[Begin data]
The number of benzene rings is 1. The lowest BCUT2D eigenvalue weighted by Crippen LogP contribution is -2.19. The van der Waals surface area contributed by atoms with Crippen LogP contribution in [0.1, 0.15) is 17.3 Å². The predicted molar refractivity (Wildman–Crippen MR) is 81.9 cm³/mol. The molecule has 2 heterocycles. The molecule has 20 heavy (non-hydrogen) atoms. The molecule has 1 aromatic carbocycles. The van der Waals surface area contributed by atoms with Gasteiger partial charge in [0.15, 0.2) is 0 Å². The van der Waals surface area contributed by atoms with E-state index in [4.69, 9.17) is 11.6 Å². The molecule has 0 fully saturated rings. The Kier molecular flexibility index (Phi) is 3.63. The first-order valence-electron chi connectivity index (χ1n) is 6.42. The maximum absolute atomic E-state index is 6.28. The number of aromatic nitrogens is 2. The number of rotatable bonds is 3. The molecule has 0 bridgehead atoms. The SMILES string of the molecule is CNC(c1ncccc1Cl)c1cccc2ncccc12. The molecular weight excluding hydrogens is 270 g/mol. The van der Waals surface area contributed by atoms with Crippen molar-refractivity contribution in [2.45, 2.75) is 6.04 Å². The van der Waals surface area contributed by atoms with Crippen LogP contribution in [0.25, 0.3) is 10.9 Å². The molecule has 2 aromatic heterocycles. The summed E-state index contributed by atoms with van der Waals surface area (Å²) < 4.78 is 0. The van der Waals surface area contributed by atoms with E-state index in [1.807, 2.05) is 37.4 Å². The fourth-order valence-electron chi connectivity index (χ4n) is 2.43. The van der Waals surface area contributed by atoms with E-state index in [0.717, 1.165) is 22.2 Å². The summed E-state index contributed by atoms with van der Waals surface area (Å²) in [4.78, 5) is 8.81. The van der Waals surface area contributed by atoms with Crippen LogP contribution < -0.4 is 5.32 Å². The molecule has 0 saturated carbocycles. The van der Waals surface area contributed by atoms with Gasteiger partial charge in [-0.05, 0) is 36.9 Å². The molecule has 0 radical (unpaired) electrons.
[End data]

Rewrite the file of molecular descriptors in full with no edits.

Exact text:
The number of benzene rings is 1. The lowest BCUT2D eigenvalue weighted by Crippen LogP contribution is -2.19. The van der Waals surface area contributed by atoms with Crippen LogP contribution in [0.1, 0.15) is 17.3 Å². The predicted molar refractivity (Wildman–Crippen MR) is 81.9 cm³/mol. The molecule has 2 heterocycles. The molecule has 20 heavy (non-hydrogen) atoms. The molecule has 1 aromatic carbocycles. The van der Waals surface area contributed by atoms with Gasteiger partial charge in [0.15, 0.2) is 0 Å². The van der Waals surface area contributed by atoms with E-state index in [4.69, 9.17) is 11.6 Å². The molecule has 0 fully saturated rings. The Kier molecular flexibility index (Phi) is 3.63. The first-order valence-electron chi connectivity index (χ1n) is 6.42. The maximum absolute atomic E-state index is 6.28. The number of aromatic nitrogens is 2. The number of rotatable bonds is 3. The molecule has 0 bridgehead atoms. The SMILES string of the molecule is CNC(c1ncccc1Cl)c1cccc2ncccc12. The molecular weight excluding hydrogens is 270 g/mol. The van der Waals surface area contributed by atoms with Crippen molar-refractivity contribution in [2.45, 2.75) is 6.04 Å². The van der Waals surface area contributed by atoms with Crippen LogP contribution in [0.25, 0.3) is 10.9 Å². The molecule has 2 aromatic heterocycles. The summed E-state index contributed by atoms with van der Waals surface area (Å²) < 4.78 is 0. The van der Waals surface area contributed by atoms with E-state index in [1.807, 2.05) is 37.4 Å². The fourth-order valence-electron chi connectivity index (χ4n) is 2.43. The van der Waals surface area contributed by atoms with E-state index in [0.717, 1.165) is 22.2 Å². The summed E-state index contributed by atoms with van der Waals surface area (Å²) in [4.78, 5) is 8.81. The van der Waals surface area contributed by atoms with Crippen LogP contribution < -0.4 is 5.32 Å². The molecule has 0 saturated carbocycles. The van der Waals surface area contributed by atoms with Gasteiger partial charge in [-0.05, 0) is 36.9 Å². The molecule has 0 radical (unpaired) electrons.